I had a Canon A80 (predecessor to your A85) as my primary camera for quite some time, then I decided I needed more flexibility.
I currently own a Canon Rebel XTi, and a Canon SD600. For our uses, it gives us the most flexibility - the XTi for quality shots, and the SD600 for ease and super small pocket sized. I've been pleased with both.
Granted the SD600 is five years old at this point, but nearly anything in Canon's Elph/SD/IXUS lineup is going to be tiny and pocket sized, so you're more likely to carry it, and yet still take _decent_ photos. Nothing spectacular, but for point and shoot cameras, I don't mind paying for a Canon rather than a rebadged no-name, like a lot of the Kodaks and other brands. The Elph/SD/IXUS lineup also has a rechargeable battery like your XTi, so it's not draining quickly and is easy to re-juice.
|Quote, originally posted by longbow64 Â»|
|I recommend the Canon G12. I use Nikon DSLR's but the G12 was the only small camera that I would consider usable for my style. Nikon does not have any thing that comes close.|
Excluding the size and zoom isn't the S95 basically the same as the G12? Maybe I'm mistaken.
Depends how small you need your point and shoot to be. The S95 can practically fit in your pocket. Ergonomically the G12 has the upper hand.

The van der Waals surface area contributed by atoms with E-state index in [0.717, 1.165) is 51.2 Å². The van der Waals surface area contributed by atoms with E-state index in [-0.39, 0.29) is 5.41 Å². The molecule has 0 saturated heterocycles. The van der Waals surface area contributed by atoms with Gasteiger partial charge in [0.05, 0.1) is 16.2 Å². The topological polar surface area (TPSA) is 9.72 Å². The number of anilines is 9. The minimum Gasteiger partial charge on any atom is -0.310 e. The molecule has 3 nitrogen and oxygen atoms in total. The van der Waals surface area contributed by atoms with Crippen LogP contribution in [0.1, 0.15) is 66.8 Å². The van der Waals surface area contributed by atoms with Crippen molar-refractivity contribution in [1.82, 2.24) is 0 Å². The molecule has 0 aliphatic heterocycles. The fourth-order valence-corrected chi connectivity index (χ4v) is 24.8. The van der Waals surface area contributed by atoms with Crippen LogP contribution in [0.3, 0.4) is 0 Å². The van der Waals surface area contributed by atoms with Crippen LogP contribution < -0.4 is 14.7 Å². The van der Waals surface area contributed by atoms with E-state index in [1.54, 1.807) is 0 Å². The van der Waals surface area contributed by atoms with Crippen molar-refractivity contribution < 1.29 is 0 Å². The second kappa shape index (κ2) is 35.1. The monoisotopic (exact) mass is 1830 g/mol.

I'm on the fence and can't decide which one to get.
Rechargeable NiMH batteries will absolutely give you more photos per charge. Buy at least a 4-pack and recharger, even though your camera only uses two, so you always have a spare set ready to go. I always keep two throw-a-way AA's in my camera bag for 'emergency use.' If you still want to use throw-a-ways, use the more expensive Lithium batteries, rather than alkaline. Your A-85 used 4 AA batteries. Your A1100IS uses just 2 AA's, yet the image display on the back is larger, and the camera is processing about 3 times more info per image.
Now about your image gripes:
Your *A-85 was 4 megapixels=roughly2200*1800.
The A1100-IS is 12 megapixels = 4000*3000 pixels, 3 times more information that must be gathered and processed and stored by the camera.
More megapixels means that image sensor resolution is higher. Longer optical zoom lenses mean that camera shake is more evident, because the lens is magnifying the image more.
Longer zoom also generally means more glass and passes less light (= larger f-stop numbers on the low end.) These two factors conspire to make any unsteadiness more evident in the form of blurry photos, especially when you view images on a computer or digital photo frame. If you're printing on photo paper sizes larger than 4"x6", textured or matte-finish paper might help mask some of the unsharpness, as can more sophisticated photo software such as Adobe Photoshop.
Camera manufacturers created 'image stabilization', abbreviated IS to deal with the unsharpness. There are different methods to implement IS. Generally, the more expensive the camera, the better the lens (= more light through the lens (smaller f-stop number) and the better the stabilization electronics.
The important thing is that when they implemented IS in point-and-shoot cameras, Canon changed default settings so that ISO (a relative measure of film 'speed', higher number ='faster') is now set to AUTO in DIGIC 4 and IS cameras, where the default used to be 100 ASA, with a maximum of 400 available.